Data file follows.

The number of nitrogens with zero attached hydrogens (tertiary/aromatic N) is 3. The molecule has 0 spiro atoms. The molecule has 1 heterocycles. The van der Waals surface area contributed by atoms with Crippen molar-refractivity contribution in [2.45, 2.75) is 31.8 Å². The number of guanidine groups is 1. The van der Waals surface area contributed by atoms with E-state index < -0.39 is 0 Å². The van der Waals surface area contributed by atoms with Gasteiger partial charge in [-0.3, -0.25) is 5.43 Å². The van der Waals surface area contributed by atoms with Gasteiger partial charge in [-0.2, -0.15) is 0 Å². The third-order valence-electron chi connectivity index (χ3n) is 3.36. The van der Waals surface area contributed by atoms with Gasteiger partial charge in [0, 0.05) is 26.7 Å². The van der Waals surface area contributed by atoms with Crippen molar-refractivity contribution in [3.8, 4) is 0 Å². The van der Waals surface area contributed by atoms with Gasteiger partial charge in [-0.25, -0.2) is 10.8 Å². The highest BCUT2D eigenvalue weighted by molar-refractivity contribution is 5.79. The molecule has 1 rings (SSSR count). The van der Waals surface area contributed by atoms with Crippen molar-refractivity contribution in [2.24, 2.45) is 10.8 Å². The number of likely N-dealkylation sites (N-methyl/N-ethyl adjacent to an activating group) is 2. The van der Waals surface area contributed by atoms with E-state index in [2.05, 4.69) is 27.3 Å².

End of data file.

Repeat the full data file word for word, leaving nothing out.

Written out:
The number of nitrogens with zero attached hydrogens (tertiary/aromatic N) is 3. The molecule has 0 spiro atoms. The molecule has 1 heterocycles. The van der Waals surface area contributed by atoms with Crippen molar-refractivity contribution in [2.45, 2.75) is 31.8 Å². The number of guanidine groups is 1. The van der Waals surface area contributed by atoms with E-state index < -0.39 is 0 Å². The van der Waals surface area contributed by atoms with Gasteiger partial charge in [-0.3, -0.25) is 5.43 Å². The van der Waals surface area contributed by atoms with Gasteiger partial charge in [-0.2, -0.15) is 0 Å². The third-order valence-electron chi connectivity index (χ3n) is 3.36. The van der Waals surface area contributed by atoms with Gasteiger partial charge in [0, 0.05) is 26.7 Å². The van der Waals surface area contributed by atoms with Crippen molar-refractivity contribution in [3.8, 4) is 0 Å². The van der Waals surface area contributed by atoms with Gasteiger partial charge in [-0.25, -0.2) is 10.8 Å². The highest BCUT2D eigenvalue weighted by molar-refractivity contribution is 5.79. The molecule has 1 rings (SSSR count). The van der Waals surface area contributed by atoms with Crippen molar-refractivity contribution in [2.24, 2.45) is 10.8 Å². The number of likely N-dealkylation sites (N-methyl/N-ethyl adjacent to an activating group) is 2. The van der Waals surface area contributed by atoms with E-state index in [2.05, 4.69) is 27.3 Å².